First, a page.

A view of Soldier Fields from the east. Credit: Sea Cow via Wikipedia licensed under CC BY-SA 4.0

In a case of perfect timing, the MAGA six handed down their decision annihilating affirmative action in the name of “meritocracy” as another local municipality offered the Bears a handout they, the Bears, didn’t need, deserve, or earn.

Proving, again, that meritocracy doesn’t exist in the real world—only in the fantasies of MAGA Supreme Court justices.

Actually, there’s always going to be a little affirmative action for the Bears. As they affirm their right to get as much action as they can—no matter how poorly they play.

And, to remind you, they’re playing very poorly—the league’s worst record last year. Probably won’t do much better this year.

And yet they have their big Bears paw out, seeking a subsidy for a new stadium because apparently Soldier Field—which Chicago taxpayers already subsidized—isn’t good enough.

The latest town to offer the Bears a handout is Aurora—the offer came in a letter to Bears CEO Kevin Warren from Mayor Richard Irvin.

You must remember Mayor Irvin. He’s the moderate who tried to pawn himself off as MAGA in exchange for roughly $50 million in campaign contributions from Citadel CEO Kenneth Griffin.

Didn’t work. Oh, Irvin got Griffin’s campaign donations. But Darren Bailey clobbered him in the Republican primary, despite all those Griffin-financed commercials.

In his letter to the Bears, Irvin wrote

“The opportunity to partner with the historic Chicago Bears as you search for the perfect new home is one we are eager to take on.”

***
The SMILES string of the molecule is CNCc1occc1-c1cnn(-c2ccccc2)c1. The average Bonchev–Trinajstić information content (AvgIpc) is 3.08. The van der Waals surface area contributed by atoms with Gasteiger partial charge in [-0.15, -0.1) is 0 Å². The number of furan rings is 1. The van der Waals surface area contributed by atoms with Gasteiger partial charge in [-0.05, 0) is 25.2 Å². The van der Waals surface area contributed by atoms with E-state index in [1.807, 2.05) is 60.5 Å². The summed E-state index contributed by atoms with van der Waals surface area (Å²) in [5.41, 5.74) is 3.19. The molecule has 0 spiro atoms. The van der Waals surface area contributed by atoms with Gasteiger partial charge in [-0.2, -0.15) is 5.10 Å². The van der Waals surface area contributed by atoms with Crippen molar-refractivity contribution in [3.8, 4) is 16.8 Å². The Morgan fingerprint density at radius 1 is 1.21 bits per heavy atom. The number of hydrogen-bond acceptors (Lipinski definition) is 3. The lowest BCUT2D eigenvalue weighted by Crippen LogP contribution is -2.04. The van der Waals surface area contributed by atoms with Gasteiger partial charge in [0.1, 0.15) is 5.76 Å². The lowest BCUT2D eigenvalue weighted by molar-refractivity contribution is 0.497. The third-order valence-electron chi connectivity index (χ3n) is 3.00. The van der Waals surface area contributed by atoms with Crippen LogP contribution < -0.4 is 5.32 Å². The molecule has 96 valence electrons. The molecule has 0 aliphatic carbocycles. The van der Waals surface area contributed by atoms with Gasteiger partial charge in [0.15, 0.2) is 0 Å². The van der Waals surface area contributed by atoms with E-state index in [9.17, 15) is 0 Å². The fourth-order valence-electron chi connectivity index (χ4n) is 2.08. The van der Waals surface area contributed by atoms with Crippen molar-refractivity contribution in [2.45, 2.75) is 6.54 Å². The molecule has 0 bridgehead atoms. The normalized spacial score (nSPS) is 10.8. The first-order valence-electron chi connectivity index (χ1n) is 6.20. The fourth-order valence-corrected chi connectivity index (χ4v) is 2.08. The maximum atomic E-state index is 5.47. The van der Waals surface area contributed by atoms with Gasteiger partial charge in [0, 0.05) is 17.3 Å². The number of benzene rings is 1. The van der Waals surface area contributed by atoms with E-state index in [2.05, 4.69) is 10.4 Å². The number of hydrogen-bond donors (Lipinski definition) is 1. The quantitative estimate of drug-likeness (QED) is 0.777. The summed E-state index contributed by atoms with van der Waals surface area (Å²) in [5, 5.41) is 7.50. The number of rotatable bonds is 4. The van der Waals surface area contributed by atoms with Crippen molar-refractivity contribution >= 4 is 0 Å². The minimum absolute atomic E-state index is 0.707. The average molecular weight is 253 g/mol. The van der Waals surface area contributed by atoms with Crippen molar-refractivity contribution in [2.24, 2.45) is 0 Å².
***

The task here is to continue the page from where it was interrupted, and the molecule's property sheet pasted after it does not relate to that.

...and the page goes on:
Which sounds similar to the letter Waukegan mayor Ann B. Taylor wrote in her letter to Warren . . . 

“Our City’s staff and I invite you and your leadership team to come to Waukegan to learn about the once-in-a-lifetime opportunity our City can offer the Bears.”

Which sounds similar to what Naperville mayor Scott Wehrli wrote in his letter to Warren . . .

“We have several available or to-be-available sites that may fit the characteristics you are looking for in your future home.”

Of the three, I’d say Naperville is the most pathetic.

Think about it. Naperville is widely viewed as one of the most livable cities in America—a real Pleasant Valley with public schools that are second to none. So, why, oh, why do they need the Bears?

Short answer—they don’t. Longer answer—it’s still, they don’t.

All the Bears will bring Napervillians is more traffic on Sunday and higher property taxes year round as Naperville’s leaders hike everyone else’s property tax bills to underwrite the cost of the Bears stadium.

In reality, Naperville—like Aurora and Waukegan, for that matter—has little chance to win the Bears. Arlington Heights remains the front-runner in this race to the bottom since the Bears already own the old Arlington Heights racetrack.

However, negotiations with Arlington Heights and surrounding school districts have apparently hit a snag. The Bears want “property tax certainty.” And those school districts don’t want to give it to them.